Just before schools closed in March 2020, Mariner Middle teacher Amanda Kilby encouraged students to enter a contest focusing on human and civil rights.
Sponsored by the Delaware State Education Association, the 2020 annual Human and Civil Rights contest was open to students in elementary through high school in writing, art and digital media categories under the theme Make the World a Better Place.
“I collected their work prior to March 13, 2020, and mailed it to the DSEA office in Dover,” Kilby said. “I had not heard back from the contest until Friday, Feb. 26, with the great news that five of Mariner’s students placed in the contest.”
Milton students swept the writing category: Topacio Pulido San Juan won first, Jesus Reyes-Soto won second, and Dylenn Enright won third place.
Topacio said he wanted to create awareness of the little-known people who played a big part during the Civil Rights movement.
“I also found certain people’s stories, like Pauli Murray, interesting,” Topacio said. “Murray didn’t just struggle with her skin color, but also her sexuality and gender as well.”
Jesus said he wrote a story he hoped would capture the same emotions felt by Milton native and Equal Justice Initiative founder Bryan Stevenson.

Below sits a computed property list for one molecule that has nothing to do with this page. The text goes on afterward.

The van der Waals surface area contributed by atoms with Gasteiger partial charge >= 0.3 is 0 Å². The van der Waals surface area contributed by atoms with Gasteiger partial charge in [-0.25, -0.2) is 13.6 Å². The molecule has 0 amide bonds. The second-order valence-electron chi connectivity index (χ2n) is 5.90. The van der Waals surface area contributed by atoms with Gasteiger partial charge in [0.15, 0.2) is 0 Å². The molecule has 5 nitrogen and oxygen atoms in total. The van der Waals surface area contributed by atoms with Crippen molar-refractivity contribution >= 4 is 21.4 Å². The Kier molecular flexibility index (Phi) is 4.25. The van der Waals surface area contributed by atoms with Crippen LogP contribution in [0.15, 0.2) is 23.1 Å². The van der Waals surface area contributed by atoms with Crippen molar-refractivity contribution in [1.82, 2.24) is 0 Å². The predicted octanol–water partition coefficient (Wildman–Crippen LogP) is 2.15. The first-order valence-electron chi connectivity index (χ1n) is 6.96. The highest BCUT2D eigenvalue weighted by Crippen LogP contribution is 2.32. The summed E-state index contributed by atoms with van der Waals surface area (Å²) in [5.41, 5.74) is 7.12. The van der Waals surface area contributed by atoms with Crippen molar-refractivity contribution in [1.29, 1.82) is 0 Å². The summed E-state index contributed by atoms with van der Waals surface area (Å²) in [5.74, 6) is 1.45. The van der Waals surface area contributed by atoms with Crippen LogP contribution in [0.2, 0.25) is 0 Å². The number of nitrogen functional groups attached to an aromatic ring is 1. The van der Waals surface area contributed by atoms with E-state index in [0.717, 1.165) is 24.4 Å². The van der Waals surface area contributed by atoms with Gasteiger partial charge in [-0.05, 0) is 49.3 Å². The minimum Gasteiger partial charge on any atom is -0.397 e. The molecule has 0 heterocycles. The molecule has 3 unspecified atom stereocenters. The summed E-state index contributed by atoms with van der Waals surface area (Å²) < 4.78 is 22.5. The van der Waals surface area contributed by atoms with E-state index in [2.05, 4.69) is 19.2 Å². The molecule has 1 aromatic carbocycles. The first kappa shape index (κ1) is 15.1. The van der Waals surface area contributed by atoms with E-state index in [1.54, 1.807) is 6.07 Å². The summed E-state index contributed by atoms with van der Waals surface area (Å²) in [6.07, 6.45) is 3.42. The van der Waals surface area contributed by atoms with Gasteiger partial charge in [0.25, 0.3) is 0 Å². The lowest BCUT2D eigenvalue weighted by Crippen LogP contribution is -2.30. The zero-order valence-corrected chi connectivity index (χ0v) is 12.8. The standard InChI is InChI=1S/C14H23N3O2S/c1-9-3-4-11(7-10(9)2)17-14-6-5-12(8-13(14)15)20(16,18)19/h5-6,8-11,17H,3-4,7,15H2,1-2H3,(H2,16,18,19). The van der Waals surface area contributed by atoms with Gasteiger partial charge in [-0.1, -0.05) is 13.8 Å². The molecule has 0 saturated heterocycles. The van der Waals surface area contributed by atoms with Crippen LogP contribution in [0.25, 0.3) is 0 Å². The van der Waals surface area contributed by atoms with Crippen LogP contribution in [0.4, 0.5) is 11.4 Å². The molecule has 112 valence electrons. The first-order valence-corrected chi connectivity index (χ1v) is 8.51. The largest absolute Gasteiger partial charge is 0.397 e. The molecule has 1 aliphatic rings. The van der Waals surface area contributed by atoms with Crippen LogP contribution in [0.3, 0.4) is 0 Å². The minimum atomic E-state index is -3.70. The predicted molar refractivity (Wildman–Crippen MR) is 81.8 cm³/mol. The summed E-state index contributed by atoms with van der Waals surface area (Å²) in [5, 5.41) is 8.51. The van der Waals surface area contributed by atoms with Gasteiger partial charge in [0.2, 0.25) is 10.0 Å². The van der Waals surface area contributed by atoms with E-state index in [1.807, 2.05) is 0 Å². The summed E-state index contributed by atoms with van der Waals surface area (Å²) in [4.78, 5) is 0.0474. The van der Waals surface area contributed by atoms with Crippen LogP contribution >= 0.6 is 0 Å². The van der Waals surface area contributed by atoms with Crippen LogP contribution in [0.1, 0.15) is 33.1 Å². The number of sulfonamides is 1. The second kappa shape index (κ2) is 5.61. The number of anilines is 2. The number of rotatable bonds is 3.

“In some ways, the contest wasn’t my main point for writing this paper,” Jesus said. “It was to inform people around the world of the injustice of many different people around the world, and this past year has shown it to us as well.”
In the art category, Carla Davis won second place and Kaylee Monturano won third. Carla has since moved to Maryland, but Kaylee said civil rights means that no matter a person’s race, they should get equal privileges with everyone else.
“Just because you’re African American, Asian, etc., does not mean you should not be able to do something a white man/woman can,” Kaylee said. “I did this artwork because it shows that not matter what your skin color is, that the two beings are the same. Both sides of the man are human. Nothing is different other than the skin color.”